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John T. M. DiMaio Ph.D.

Senior Associate

John is an attorney in the Intellectual Property & Technology Practice, where he focuses on the preparation and prosecution of patent applications. His areas of focus include organic chemistry, bioorganic chemistry, supramolecular chemistry, peptide chemistry, peptidomimetics, small molecule synthesis, self-assembling systems, hydrogels, pharmaceuticals (including small molecules, biologics, and delivery methods), chemical processes, and analytical methods.

Prior to law school, John did his doctoral work at the University of Rochester. His dissertation focused on synthesis and characterization of small molecules, peptides and bio functional supramolecular compounds. He is an author on several peer-reviewed publications and presented his research at several national conferences.

John graduated from the University at Buffalo School of Law. While there, he was a member of the Buffalo Law Review and Buffalo Intellectual Property Law Journal.


Alfred University, A.C.S. Certified B.A., Chemistry, cum laude 

University of Rochester, M.S., Chemistry

University of Rochester, Ph.D., Chemistry

University at Buffalo School of Law, J.D., cum laude


  • New York
  • U.S. Patent and Trademark Office


  • Listed, Upstate New York Super Lawyers Rising Stars (Intellectual Property) 2023
  • American Bar Association and the Bureau of National Affairs Award for Excellence in the Study of Intellectual Property Law, 2017
  • Phi Beta Kappa
  • University at Buffalo School of Law Merit Scholarship
  • CALI Award, Introduction to Patent Practice
  • American Peptide Symposium Travel Award, 2011 and 2013
  • Moses Passer Memorial Fellowship
  • Weissberger Memorial Fellowship
  • W.D. Walters Teaching Award
  • Corning Section ACS Outstanding Student Award
  • Former publications editor, Buffalo Law Review
  • Former editor, Buffalo Intellectual Property Law Journal

News & Insights

  • Press Release
  • Org. & Biomol. Chem. 2017, 15, 5279-5283
    Display of functional proteins on supramolecular peptide nanofibrils using a split-protein strategy
  • Biomacromolecules, 18, 3591–3599, 2017
    Modulating Supramolecular Peptide Hydrogel Viscoelasticity Using Biomolecular Recognition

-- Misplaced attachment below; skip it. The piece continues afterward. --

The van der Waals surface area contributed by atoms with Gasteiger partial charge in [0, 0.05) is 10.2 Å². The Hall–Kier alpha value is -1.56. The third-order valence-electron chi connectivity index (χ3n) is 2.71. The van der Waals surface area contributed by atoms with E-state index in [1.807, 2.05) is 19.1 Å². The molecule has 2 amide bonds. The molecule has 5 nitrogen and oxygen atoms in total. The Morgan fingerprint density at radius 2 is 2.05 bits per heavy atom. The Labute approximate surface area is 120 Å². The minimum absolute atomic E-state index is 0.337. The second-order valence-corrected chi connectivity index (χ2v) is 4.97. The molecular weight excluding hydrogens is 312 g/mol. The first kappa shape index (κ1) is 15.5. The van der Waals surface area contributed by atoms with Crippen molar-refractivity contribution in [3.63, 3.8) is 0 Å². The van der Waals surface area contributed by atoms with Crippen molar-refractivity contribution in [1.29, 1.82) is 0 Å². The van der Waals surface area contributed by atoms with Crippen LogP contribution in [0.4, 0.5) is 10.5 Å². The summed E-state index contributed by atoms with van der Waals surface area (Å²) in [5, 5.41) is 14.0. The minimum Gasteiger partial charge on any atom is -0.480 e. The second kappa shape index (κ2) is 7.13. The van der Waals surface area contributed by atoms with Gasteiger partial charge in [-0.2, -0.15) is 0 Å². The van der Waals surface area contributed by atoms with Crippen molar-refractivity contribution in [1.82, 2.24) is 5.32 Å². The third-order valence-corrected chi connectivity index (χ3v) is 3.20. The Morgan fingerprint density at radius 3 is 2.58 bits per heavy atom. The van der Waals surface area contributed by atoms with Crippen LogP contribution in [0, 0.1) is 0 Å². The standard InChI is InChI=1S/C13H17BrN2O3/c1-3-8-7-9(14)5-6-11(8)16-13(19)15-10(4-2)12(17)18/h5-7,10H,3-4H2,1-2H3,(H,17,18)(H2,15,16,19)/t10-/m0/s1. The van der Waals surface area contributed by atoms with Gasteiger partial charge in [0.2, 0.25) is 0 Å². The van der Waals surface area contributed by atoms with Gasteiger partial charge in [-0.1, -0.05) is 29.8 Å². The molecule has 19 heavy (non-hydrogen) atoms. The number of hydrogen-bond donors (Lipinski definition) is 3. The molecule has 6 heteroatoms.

• Brain Res. 2015, 1634, 119–131
    Mechanisms of Tau and Aβ-induced Excitotoxicity
  • Bioorg. Med. Chem. Lett. 2013, 23, 5199–5202
    Fluorescence detection of cationic amyloid fibrils in human semen
  • J. Am. Chem. Soc. 2012, 134, 5556–5559
    Coassembly of Enantiomeric Amphipathic Peptides into Amyloid-Inspired Rippled β Sheet Fibrils
  • J. Biol. Chem. 2012, 287, 11842–11849
    Seminal plasma accelerates SEVI fibril formation by the PAP[248–286] peptide
  • Biophys.  J. 2011, 100, 1325–1334
    Enhancement of HIV-1 Infectivity by Simple, Self-Assembling Modular Peptides


Former Member, Board of Directors: Friends of Reinstein Woods


  • American Chemical Society

Multimedia & Podcasts

  • Changes to Filing US Patent Applications: The USPTO’s DOCX Program

    The process to file US patent applications online has been almost the same for the past 10-15 years. That filing process finally changed in January 2024 when the USPTO started requiring new U.S. nonprovisional patent applications be uploaded as DOCX files to avoid a surcharge. The DOCX requirement, which was postponed repeatedly, caused an uproar in certain corners of the U.S. IP world. But what does the DOCX requirement cover and what will the impact be? Nathaniel and Elizabeth are joined by John DiMaio, a patent attorney at Hodgson Russ, to figure out if this new requirement harms applicant rights or if the risks are exaggerated.

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John T. M. DiMaio Ph.D. / News & Insights